Industrial Welding Supplies of Hattiesburg, LLC v. Pinson (Majority)

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Justia Opinion Summary

The Supreme Court affirmed the order of the circuit court certifying a class pursuant to Ark. R. Civ. P. 23, holding that the circuit court properly granted the class certification filed by Appellees.

Appellees, employees of Appellant, filed their class-action complaint alleging breach of contract and unjust enrichment based on Appellant's failure to compensate them for earned but unused vacation time. The circuit court entered an amended order granting class certification. The Supreme Court affirmed, holding (1) Appellees met their burden of proof as to the commonality requirement; (2) Appellees met their burden of proof as to the predominance requirement; and (3) a class action was a superior means of resolving the contractual dispute at the heart of this case.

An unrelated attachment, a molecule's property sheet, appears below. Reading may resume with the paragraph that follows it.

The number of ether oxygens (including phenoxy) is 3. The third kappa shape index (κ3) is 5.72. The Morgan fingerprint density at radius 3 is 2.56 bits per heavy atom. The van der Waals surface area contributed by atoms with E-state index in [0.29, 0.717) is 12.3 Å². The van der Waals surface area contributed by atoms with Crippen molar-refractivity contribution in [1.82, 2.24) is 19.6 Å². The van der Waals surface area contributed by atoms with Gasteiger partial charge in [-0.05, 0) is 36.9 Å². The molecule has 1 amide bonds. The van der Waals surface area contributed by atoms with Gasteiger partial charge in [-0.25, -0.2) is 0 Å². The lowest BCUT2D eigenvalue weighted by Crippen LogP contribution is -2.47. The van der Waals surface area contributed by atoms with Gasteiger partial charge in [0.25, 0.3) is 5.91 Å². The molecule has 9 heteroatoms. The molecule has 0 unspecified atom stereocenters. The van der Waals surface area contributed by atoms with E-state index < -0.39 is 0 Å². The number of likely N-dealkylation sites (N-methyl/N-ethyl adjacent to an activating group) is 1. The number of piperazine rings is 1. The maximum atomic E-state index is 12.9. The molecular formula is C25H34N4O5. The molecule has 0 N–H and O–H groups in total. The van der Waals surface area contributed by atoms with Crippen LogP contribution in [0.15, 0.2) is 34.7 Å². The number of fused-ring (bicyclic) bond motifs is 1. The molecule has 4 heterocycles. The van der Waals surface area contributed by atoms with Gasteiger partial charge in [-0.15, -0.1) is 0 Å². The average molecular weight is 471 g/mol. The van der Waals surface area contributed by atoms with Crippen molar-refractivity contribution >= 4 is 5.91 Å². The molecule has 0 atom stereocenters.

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Cite as 2019 Ark. 325 SUPREME COURT OF ARKANSAS No. CV-19-175 Opinion Delivered: November 14, 2019 INDUSTRIAL WELDING SUPPLIES OF HATTIESBURG, LLC; AIRGAS, APPEAL FROM THE UNION INC.; AND AIRGAS USA, LLC COUNTY CIRCUIT COURT APPELLANTS [NO. 70CV-12-221 ] V. HONORABLE DAVID F. GUTHRIE, JOHN PINSON AND LARRY JUDGE MURPHY ON BEHALF OF THEMSELVES AND ALL OTHERS SIMILARLY SITUATED AFFIRMED. APPELLEES JOHN DAN KEMP, Chief Justice Appellant Industrial Welding Supplies of Hattiesburg, LLC (“Industrial Welding”), appeals an amended order of the Union County Circuit Court certifying a class pursuant to Arkansas Rule of Civil Procedure 23. For reversal, Industrial Welding argues that the circuit court abused its discretion by granting a motion for class certification filed by appellees John Pinson, Larry Murphy, and all others similarly situated (collectively “employees”) because they failed to meet their burdens of proof as to the commonality, predominance, and superiority requirements for class certification.1 We affirm. 1 On April 4, 2019, separate defendants Airgas, Inc., and Airgas USA, LLC (collectively “Airgas”), sent a letter to the clerk of our court stating that they adopted Industrial Welding’s brief in full, but Airgas did not file a notice of appeal from the amended order granting class certification. It is well settled that the failure to file a timely notice of appeal deprives the appellate court of jurisdiction. See Craig v. Carrigo, 353 Ark. 761, 121 S.W.3d 154 (2003). Thus, we lack jurisdiction to consider the appeal as to Airgas. The facts of the case are sufficiently set forth in Industrial Welding Supplies of Hattiesburg, LLC v. Pinson, 2017 Ark. 315, 530 S.W.3d 854 (Industrial Welding I). In short, the employees filed their complaint in the Union County Circuit Court alleging breach of contract and unjust enrichment based on Industrial Welding’s failure to compensate them for earned but unused vacation time. Id. at 2, 530 S.W.3d at 856. The employees argued that each member of the proposed class worked for Industrial Welding during the 2011 calendar year and earned vacation benefits that were due to be paid in 2012. Id., 530 S.W.3d at 856. The employees also named Airgas as a defendant because Airgas acquired Industrial Welding effective April 1, 2012. Id., 530 S.W.3d at 856. In support of their claims, the employees relied on several documents, including the section of the “Nordan Smith Employee Policies and Guidelines Manual” that addressed vacation schedules.2 That section stated that [a]n employee becomes eligible for vacation upon completion of twelve (12) months of continuous service with the company. Each employee earns vacation time as follows: 1 week after one year of service 2 weeks after two years of service 3 weeks after ten years of service .... In addition, if an employee resigns, is laid-off, or is terminated, that employee will be paid for unused earned vacation time for the calendar year of the occurring event. 2 Industrial Welding conducted business under the fictitious name Nordan Smith. 2 The employees also cited contracts and noncompete agreements between Industrial Welding and one or more of its employees, stating that “[t]he Employee shall be entitled to an annual vacation, as is determined by existing company policy.” Additionally, they relied on a March 23, 2012 memo from Industrial Welding stating, “Vacation: 25% of your unused vacation (representing vacation acrued [sic] from January 1 through March 31) will be paid to you on your final Nordan Smith payroll check.” Finally, the employees pointed to an April 3, 2012 letter from Airgas to the employees, which stated, “Your earned but unused vacation through March 30, 2012 will be paid out to you by Nordan Smith.” Based on these claims and supporting documentation, the employees sought and were granted classaction status. Id. at 4, 530 S.W.3d at 857. In Industrial Welding I, we remanded with instructions to enter an order that complied with Rule 23 because the order failed to define the class claims, issues, or defenses. Id. at 7, 530 S.W.3d at 859. On remand, the circuit court entered an amended order granting class certification. It ruled that [t]he class consists of all persons who were employed by Industrial Welding Supplies of Hattiesburg, LLC on December 31, 2011, were so employed for at least one year prior thereto, and continued to be so employed until Industrial Welding Supplies of Hattiesburg, LLC was acquired by Airgas USA, LLC on March 31, 2012. Industrial Welding timely filed an interlocutory appeal from the circuit court’s amended order. I. Standard of Review Class certification is governed by Arkansas Rule of Civil Procedure 23. See ChartOne, Inc. v. Raglon, 373 Ark. 275, 279, 283 S.W.3d 576, 580 (2008). Circuit courts are given broad discretion in matters regarding class certification, and we will not reverse a circuit 3 court’s decision to grant or deny class certification absent an abuse of discretion. Id., 283 S.W.3d at 580. When reviewing a class-certification order, we review the evidence contained in the record to determine whether it supports the circuit court’s decision. Id., 283 S.W.3d at 580. Our focus is whether the Rule 23 requirements are met, and it is totally immaterial whether the petition will succeed on the merits or even if it states a cause of action. Philip Morris Cos., Inc. v. Miner, 2015 Ark. 73, at 3, 462 S.W.3d 313, 316. This court will not delve into the merits of the underlying claims when deciding whether the Rule 23 requirements have been met. Nat’l Cash, Inc. v. Loveless, 361 Ark. 112, 116, 205 S.W.3d 127, 130 (2005). The six requirements for class-action certification, as stated in Rule 23, are (1) numerosity, (2) commonality, (3) typicality, (4) adequacy, (5) predominance, and (6) superiority. See Gen. Motors Corp. v. Bryant, 374 Ark. 38, 42, 285 S.W.3d 634, 637 (2008). II. Points on Appeal Industrial Welding contends that the circuit court’s decision to grant the employees’ amended motion for class certification should be reversed because, on their claims for breach of contract and unjust enrichment (1) they failed to meet their burden of proof as to the commonality requirement; (2) individual issues predominate over any common issues, and therefore, they failed to meet their burden of proof as to the predominance requirement; and (3) a class action is not the superior means of resolving their contractual dispute with Industrial Welding. 4 A. Breach-of-Contract Claim 1. Commonality Industrial Welding argues that the circuit court abused its discretion in finding that the employees met the commonality requirement because its liability to any individual employee turns on whether there was an enforceable contractual obligation concerning vacation time between it and that employee. The employees contend that the circuit court did not abuse its discretion because the issue of contractual liability is common to all class members. Rule 23(a)(2) requires the circuit court to determine whether there are questions of law or fact common to the class. Union Pac. R.R. v. Vickers, 2009 Ark. 259, at 8, 308 S.W.3d 573, 578. Under our case law, this requirement is case-specific. Id. Additionally, we have held that Rule 23(a)(2) does not require that all questions of law or fact raised in the litigation be common. The test or standard for meeting the rule 23(a)(2) prerequisite is . . . there need be only a single issue common to all members of the class . . . When the party opposing the class has engaged in some course of conduct that affects a group of persons and gives rise to a cause of action, one or more of the elements of that cause of action will be common to all of the persons affected. Id. at 7, 308 S.W.3d at 578. Commonality is satisfied when the defendant’s acts, independent of any action by the class members, establish a common question relating to the entire class. Robinson Nursing & Rehab. Ctr., LLC v. Phillips, 2017 Ark. 162, at 7, 519 S.W.3d 291, 297. In Williamson v. Sanofi Winthrop Pharmaceuticals, Inc., 347 Ark. 89, 96, 60 S.W.3d 428, 432 (2001), on which Industrial Welding relies extensively, we affirmed the denial of a class certification in a breach-of-contract case because of a lack of commonality. Id. at 97, 60 S.W.3d at 433. There, a group of salesmen alleged that they had been wrongfully denied 5 bonuses under an incentive program. The salesmen’s claim of entitlement to bonuses was based on incorrect reports prepared by a third party and oral representations made by management. The salesmen filed a class-action breach-of-contract complaint against their employer. Id., 60 S.W.3d at 433. In affirming the circuit court’s refusal to certify the class because it lacked commonality, we reasoned that “before even reaching any common question about breach of contract, each potential class member would have to establish the existence of a contract between himself and [the employer.]” Id. at 97, 60 S.W.3d at 433. Each salesman was given different and contradictory documents concerning the incentive program, and oral representations had been made to some but not all salesmen. Id. at 100, 60 S.W.3d at 435. In concluding that a class action would be improper, we stated that “the court would be required to take proof from each class member to determine his or her understanding about the existence of a contract.” Id., 60 S.W.3d at 435. Such a procedure rendered a class action “impractical due to the lack of common questions.” Id. at 101, 60 S.W.3d at 435. In City of Conway v. Shumate, 2017 Ark. 36, 511 S.W.3d 319, we again analyzed commonality in a breach-of-contract action. There, a police officer and a firefighter filed a class-action suit against the City, claiming that revenue from a 2001 sales-tax resolution was intended to exclusively fund the salaries of city employees. Id. at 2, 511 S.W.3d at 322. The City established a pay grid to implement and codify the improved salary structure and gave raises pursuant to the pay grid from 2001 to 2009 but paid no increases since 2009. Id. at 2, 511 S.W.3d at 322. The circuit court found a common issue was whether the City’s failure to pay the increase was a breach of contract. Id. at 5, 511 S.W.3d at 324. In rejecting the 6 City’s reliance on Williamson, we held that, “[b]ased on various affidavits in the record and the structure of the plaintiffs’ complaint, the nature of the dispute here is not as individualized as the one in Williamson.” Id. at 6, 511 S.W.3d at 324. All of the employees in Shumate averred that they had been provided the pay grid and advised by the City that the scale represented the pay they would receive. Id., 511 S.W.3d at 324–25. In other words, “the City treated its employees in a uniform fashion and made similar oral representations to each one.” Id., 511 S.W.3d at 325. Thus, the plaintiffs were able to establish a common question that preceded an individualized inquiry that would otherwise make a class action impractical. Id., 511 S.W.3d at 325. Unlike in Williamson, where the terms of the contract depended on each employee’s performance, there was a common question regarding performance: “was accepting the job adequate consideration for the pay grid? This inquiry [was] the same for every class member.” Id., 511 S.W.3d at 325. In the present case, the circuit court determined that a common question existed, finding that Plaintiffs’ [sic] allege that Industrial Welding Supplies of Hattiesburg, LLC failed to compensate the Lead Plaintiffs and each Class member for vacation benefits earned in calendar year 2011 but which were never received on account of the agreement between Industrial Welding Supplies of Hattiesburg, LLC, Airgas USA, LLC and Robert O. Tatum that resulted in the cessation of the Class members’ employment with Industrial Welding Supplies of Hattiesburg, LLC. The alleged facts surrounding Industrial Welding Supplies, LLC’s failure to pay the compensation owed for the referenced vacation benefits are common to all Class members, and all Class members allegedly have been harmed in the same manner. Defendants argue, for the first time in the hearing on this motion and not in their brief, that questions concerning the terms of employee contracts and/or non-compete agreements are not identical and present different issues with respect to the nature and extent of the claims of various class members. Plaintiffs counter that any such differences, if there are any of significance, can be addressed through utilization of subclasses. The Court agrees with Plaintiffs that the allegations as to the compensation owed are common to all putative class members and that the harm to them is of the same essential character. 7 If facts should develop which support the creation of subclasses or bifurcation, that issue may be taken up at that time. We agree with the circuit court’s commonality finding because the employee manual and the 2012 memo detailing payment for unused vacation days are more akin to the pay grid in Shumate. The terms of Industrial Welding’s contractual obligation do not depend on each employee’s performance. In fact, Industrial Welding’s president, Amy Miller, acknowledged in her deposition that all its employees were treated the same with respect to when they earned vacation time and when they either took it or were compensated for it. Thus, we hold that the circuit court did not abuse its discretion by finding that the employees have established a common question that precedes an individualized inquiry that would otherwise make a class impractical. To the extent that employee contracts and noncompete agreements vary amongst class members, we agree with the circuit court that such differences, if there are any of significance, can be addressed through utilization of subclasses. See, e.g., Ark. Media, LLC v. Bobbitt, 2010 Ark. 76, at 9, 360 S.W.3d 129, 135 (holding that “general defenses asserted against putative class representatives may be just as applicable to other members of the class and may warrant the establishment of subclasses” but they do not “defeat the initial inquiry”). Accordingly, we affirm the circuit court’s commonality ruling. 2. Predominance Industrial Welding next contends that because its liability, if any, to each member of the proposed class must be established on a case-by-case basis, the employees failed to submit any proof that common questions of law and fact predominate over individual questions. 8 Predominance is a more stringent requirement than commonality. See United Am. Ins. Co. v. Smith, 2010 Ark. 468, at 10, 371 S.W.3d 685, 692. Predominance encompasses a requirement from Rule 23(b) that “[a]n action may be maintained as a class action if . . . the court finds that the questions of law or fact common to the members of the class predominate over any questions affecting only individual members.” Philip Morris, 2015 Ark. 73, at 5, 462 S.W.3d at 317. The starting point in analyzing predominance is whether a common wrong has been alleged against the defendant. Id., 462 S.W.3d at 317. We have approved a bifurcated approach to the predominance element by allowing the circuit courts to divide the case into two phases: (1) certification for resolution of the preliminary, common issues; and (2) decertification for resolution of the individual issues. Id., 462 S.W.3d at 317. The predominance element can be satisfied if the preliminary, common issues may be resolved before any individual issues. See Van Buren Sch. Dist. v. Jones, 365 Ark. 610, 232 S.W.3d 444 (2006). In making this determination, we do not merely compare the number of individual versus common claims. Philip Morris, 2015 Ark. 73, at 5, 462 S.W.3d at 317. Instead, we must decide whether the issues common to all plaintiffs “predominate over” the individual issues, which can be resolved during the decertified stage of bifurcated proceedings if necessary. Id. at 6, 462 S.W.3d at 317. Conducting a trial on the common issue in a representative fashion can achieve judicial efficiency. Id., 462 S.W.3d at 317. Thus, the mere fact that individual issues and defenses may be raised regarding the recovery of individual members cannot defeat class certification when there are common questions 9 concerning the defendant’s alleged wrongdoing that must be resolved for all class members. Id., 462 S.W.3d at 317. In the case at bar, the circuit court found that [i]n this case, it is apparent that the common issues of law and fact predominate over any individual issues or defenses. The predominating issue central to this case is whether Industrial Welding Supplies of Hattiesburg, LLC breached the terms of its contracts and/or non-compete agreements and in so doing failed, as obligated, to compensate the members of the proposed Class for vacation benefits earned in 2011. Moreover, it is alleged that Industrial Welding Supplies of Hattiesburg, LLC has been unjustly enriched by its non-payment of the referenced vacation benefits. Where identical evidence would be proffered by the plaintiffs and proposed class members as to all of the fundamental liability issues, the plaintiffs’ interests will be fully aligned with those of the class members they seek to represent. In Arkansas Blue Cross and Blue Shields [sic] v. Hicks, 349 Ark. 269[, 78 S.W.3d 58] (2002), the Court acknowledged that it has repeatedly recognized that conducting a trial on the common issue in a representative fashion can achieve judicial efficiency. Here, there will be common questions relative to liability, and the questions related to damages will be common, as well. The amount of each individual’s damages will likely differ, but the method of calculating them should be the same. Thus, this element of Ark. R. Civ. P. 23(a)(4) is satisfied, as well. Defendants contend in a general fashion that this case is not well-suited for class treatment, primarily on the unsupported allegation that the contracts or noncompete agreements, which incorporated the employee manual, contained varying language for different employees. However, Defendants have presented no meaningful or persuasive argument that the common issues and questions fail to predominate over individual defenses or issues. Again, the claims of the class members are at their essence the same and more than sufficiently similar to support a classbased treatment of them and any differences which might arise, whether related to varying contract or non-compete terms or something else, can be dealt with through the creation of subclasses. The Court finds that these common questions and issues clearly predominate over whatever individual issues or defenses might be brought forth. We agree that the issue of whether Industrial Welding breached the terms of its contracts and noncompete agreements predominates because a common wrong has been alleged against Industrial Welding that may be resolved before individual issues or defenses. 10 We are unpersuaded by Industrial Welding’s assertion that this case is governed by Arkansas Department of Veterans Affairs v. Mallett, 2015 Ark. 428, 474 S.W.3d 861, in which we held that common issues did not predominate over individual issues with respect to overtime pay. In Mallett, employees alleged violations of the Arkansas Minimum Wage Act (AMWA) because the Arkansas Department of Veterans Affairs (ADVA) automatically deducted thirty minutes per day from their hours worked to account for meal breaks even though employees were regularly required to work through meal breaks. Id. at 1, 474 S.W.3d at 862. We noted that the group of employees there consisted of approximately 150 individuals who held one of more than twenty different positions. Id. at 2, 474 S.W.3d at 862. Additionally, the “determination of ADVA’s liability under AMWA would require a highly individualized inquiry as to each employee’s hours worked during a given week because, if the employee did not work through lunch, and if the employee failed to work more than forty hours in a given work week, there could be no liability on the part of ADVA.” Id. at 8, 474 S.W.3d at 866. Mallett is distinguishable from the instant case. The individualized inquiries there led us to conclude that there was “no one operative set of facts” to establish ADVA’s liability to any given class member. Id., 474 S.W.3d at 866 (citing Union Pac. R.R., 2009 Ark. 259, at 8, 308 S.W.3d at 578). Here, on the other hand, the issue of whether there existed an enforceable obligation to pay the employees for earned, but unused, vacation time is the preliminary issue common to all class members. Because this case involves a preliminary issue common to all class members, predominance is satisfied even if the court must subsequently decertify the class due to individualized damages issues. Farmers Ins. Co., Inc. 11 v. Snowden, 366 Ark. 138, 148, 233 S.W.3d 664, 670 (2006). Thus, we hold that the circuit court did not abuse its discretion in finding that the predominance element had been satisfied. 3. Superiority Industrial Welding argues that the circuit court erred by finding that the superiority requirement was satisfied. It claims that a class action is not the superior method for adjudicating this case because the circuit court will need to hear the testimony of each class member and consider evidence regarding his or her understanding of the source of the contractual obligation regarding paid vacation time and whether the class member had unused vacation time when Airgas acquired Industrial Welding. The superiority requirement is satisfied if class certification is the more efficient way to handle the case, and it is fair to both sides. See Lambert & Lambert Inv’rs, Inc. v. Harris, 2016 Ark. 24, 480 S.W.3d 138. Real efficiency can be had if common, predominating questions of law or fact are first decided, with cases then splintering for the trial of individual issues, if necessary. Id. at 7, 480 S.W.3d at 143. When a circuit court is determining whether class-action status is the superior method for adjudication of a matter, it may be necessary for the circuit court to evaluate the manageability of the class. Id., 480 S.W.3d at 143. Whether common questions predominate and whether a class action is a superior method of deciding the case are, to a degree, necessarily subjective questions and very much related to the broad discretion conferred on a circuit court faced with them. See Summons v. Mo. Pac. R.R., 306 Ark. 116, 122, 813 S.W.2d 240, 243 (1991). In this case, the circuit court ruled that 12 [a] class action is superior to any other available method for the fair and efficient adjudication of this controversy. The superiority requirement is satisfied if class certification is the more “efficient” way of handling the case, and it is fair to both sides. Baker v. Wyeth-Ayerst Laboratories Division, 338 Ark. 242[, 992 S.W.2d 797] (1999). Where a cohesive and manageable class exists, real efficiency can be had if common, predominating questions of law or fact are first decided, with cases then splintering for the trial of individual issues, if necessary. SEECO, Inc. v. Hales, 330 Ark. 402[, 954 S.W.2d 234] (1997). Superiority should be considered satisfied where a class action eliminates the possibility of repetitious litigation, in this case upwards of 150 individual cases and trials on essentially the same question, and provides small claimants with a method of obtaining redress for claims which would otherwise not be feasible for individual litigation due to the relatively small monetary value of the claims. Likewise, a class approach will eliminate the possibility of different and inconsistent results. Here, given that the necessary numerosity is present and commonality and typicality are satisfied, class treatment of these claims is clearly superior to any other method of adjudicating these claims. We agree with the circuit court that the superiority requirement is satisfied because a class action is the more “fair and efficient” way to adjudicate the case. Here, it was admitted that employees of Industrial Welding were treated the same with respect to when they earned vacation time and when they either took it or were compensated for it. We further agree with the circuit court’s rationale that, to the extent that employee contracts and noncompete agreements vary amongst class members, such differences, if there are any of significance, can be addressed through utilization of subclasses, and the class can be decertified after common questions have been litigated, if the circuit court decides it is appropriate to do so. E.g., Philip Morris, 2015 Ark. 73, at 11–12, 462 S.W.3d at 320 (“[T]o the extent that causation and reliance require individual inquiries, the circuit court can decertify the class in a bifurcated proceeding.”). Finally, Industrial Welding’s assertion that superiority is defeated because “each class member would have to provide testimony and evidence regarding whether they signed [Ann] Rice’s April 3, 2012 letter and accepted $3,000.00[,]” appears to be an attempt to 13 raise a defense and delve into the merits of the breach-of-contract action, which we will not do at this stage. See Rosenow v. Alltel Corp., 2010 Ark. 26, at 9, 358 S.W.3d 879, 886. Thus, we hold the circuit court did not abuse its discretion by determining that class certification is superior to any other method of adjudicating these claims. B. Unjust-Enrichment Claim Industrial Welding argues that the employees also failed to meet the commonality, predominance, and superiority requirements as to their unjust-enrichment claim. Industrial Welding, without additional argument or supporting authority, merely asserts that its commonality, predominance, and superiority arguments “apply to the unjust enrichment claim in equal force as the breach of contract claim.” Thus, for the same reasons articulated as to its breach-of-contract claims, we reject Industrial Welding’s unjust-enrichment argument. We therefore hold that the circuit court did not abuse its discretion in granting class certification as it relates to the employees’ unjust-enrichment claim. Affirmed. Thomas S. Stone, Todd Wooten, and Carl F. “Trey” Cooper III, for appellant Industrial Welding Supplies of Hattiesburg, LLC. McMath Woods, P.A., by: Charles Harrison and Neil Chamberlin, for appellees. 14